EGR's Great Tele Relic Experiment: The Nitty Gritty On The Neck & Fingerboard

Tele-Relic-NeckExhibit A: (photo, left) Inspiration for our Relic’s neck, courtesy of this gorgeous ’56 Masterbuilt Super Reilc over at the Music Zoo.

So having put the body of our so-called Tele Relic to rest (save a few minor dings and scratches that still need to be added,) we have moved on to the most dangerous and delicate part of this entire project––aging the neck and fretboard.

Yes, we intentionally put this part off until we had enough experience damaging the other, less sensitive areas of the guitar––in the hopes that we’d build up lots of wisdom about what NOT to do. I’m glad we did, because with experimentation on the body pretty much behind me, I’m definitely feeling more confident about not screwing this part up.

As you can see, we’ve dug up a few photos to help us visualize the final piece, and in that spirit we’ve begun to wear down our Telecaster’s neck bit by bit.

First step was just taking off the general sheen of the poly––I used 600 grit sandpaper for this. Ultimately we will be spraying the entire neck (fingerboard, frets and all) with nitrocellulose finish, and that stuff just isn’t going to stick well to a glossy poly coat.

Roughing it up is pretty much required.

And it’s here, before you start blasting the finish away and spraying the neck with amber, that you need to give some serious consideration to all of the steps in this process.

As I understand it, to get the kind of aged, darkened and grimy looking dings and worn-out spots that you see on Relic necks, you pretty much have to sand and ding the neck down to bare wood in those areas and then apply a suitably colored dark wood stain (oil based.)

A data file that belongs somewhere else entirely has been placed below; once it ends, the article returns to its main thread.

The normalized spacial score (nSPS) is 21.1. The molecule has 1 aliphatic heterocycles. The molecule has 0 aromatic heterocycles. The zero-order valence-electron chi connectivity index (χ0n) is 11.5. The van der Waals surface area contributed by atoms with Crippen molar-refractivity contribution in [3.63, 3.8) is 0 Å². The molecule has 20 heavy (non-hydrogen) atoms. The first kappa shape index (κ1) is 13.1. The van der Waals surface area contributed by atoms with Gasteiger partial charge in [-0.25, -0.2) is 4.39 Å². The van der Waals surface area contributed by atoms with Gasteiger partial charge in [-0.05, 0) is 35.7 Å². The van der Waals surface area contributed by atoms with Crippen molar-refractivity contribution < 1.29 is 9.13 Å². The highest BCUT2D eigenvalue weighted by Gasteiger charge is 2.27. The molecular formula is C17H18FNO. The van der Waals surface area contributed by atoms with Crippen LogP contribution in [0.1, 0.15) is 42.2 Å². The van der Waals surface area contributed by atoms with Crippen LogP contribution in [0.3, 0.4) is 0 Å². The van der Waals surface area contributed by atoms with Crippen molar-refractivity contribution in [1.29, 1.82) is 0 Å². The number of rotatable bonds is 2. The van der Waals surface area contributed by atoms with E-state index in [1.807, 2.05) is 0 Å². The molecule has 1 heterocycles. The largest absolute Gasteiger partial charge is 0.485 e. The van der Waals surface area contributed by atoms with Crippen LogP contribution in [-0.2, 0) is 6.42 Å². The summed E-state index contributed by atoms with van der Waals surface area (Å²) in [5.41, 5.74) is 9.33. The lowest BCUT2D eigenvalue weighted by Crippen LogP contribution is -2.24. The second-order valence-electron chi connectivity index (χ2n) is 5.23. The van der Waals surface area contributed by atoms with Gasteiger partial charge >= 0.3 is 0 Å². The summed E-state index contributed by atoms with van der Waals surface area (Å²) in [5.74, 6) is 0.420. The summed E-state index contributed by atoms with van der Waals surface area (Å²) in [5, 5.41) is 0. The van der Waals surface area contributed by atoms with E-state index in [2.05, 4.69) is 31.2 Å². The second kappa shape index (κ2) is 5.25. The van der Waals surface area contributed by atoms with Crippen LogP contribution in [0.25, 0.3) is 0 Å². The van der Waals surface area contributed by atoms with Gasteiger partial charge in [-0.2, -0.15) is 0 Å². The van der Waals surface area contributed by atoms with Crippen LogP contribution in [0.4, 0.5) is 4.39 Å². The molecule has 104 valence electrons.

Of course, once you start spraying with amber, any unfinished areas are going to go bright orange, so after dinging and staining, but before finishing with amber, the best bet is to give your neck a few coats of clear nitro. Once that dries, and those unfinished areas are protected from overstaining, you can apply the amber.

So, after the basic sanding (which was fairly light, and left the neck still with all of its finish intact,) I decided to try my luck emulating the wear along the back of the neck.


So far so good. It took about an hour of dry sanding with 200 grit sandpaper to get the finish off like I wanted. Next step for this side of the neck will be to stain that freshly bared wood, and perhaps add some extra dings and such.

Much to my surprise, the fingerboard was actually easier to do than I expected, although I did come to the realization that I would need to put the entire guitar back together and then string it up in order to have some really good guides for where my strategically placed “wear and tear” should go.


As you can see, it went quite well. After sanding down the areas I thought looked most natural, I pretty much doused the whole fretboard in a medium-dark wood stain, and let it soak in good.

It’s not perfect yet, but I believe with a little more work, and a nice dark amber stain over the top, the neck is going to look amazing.

I guess we shall see, eh? Wish us luck!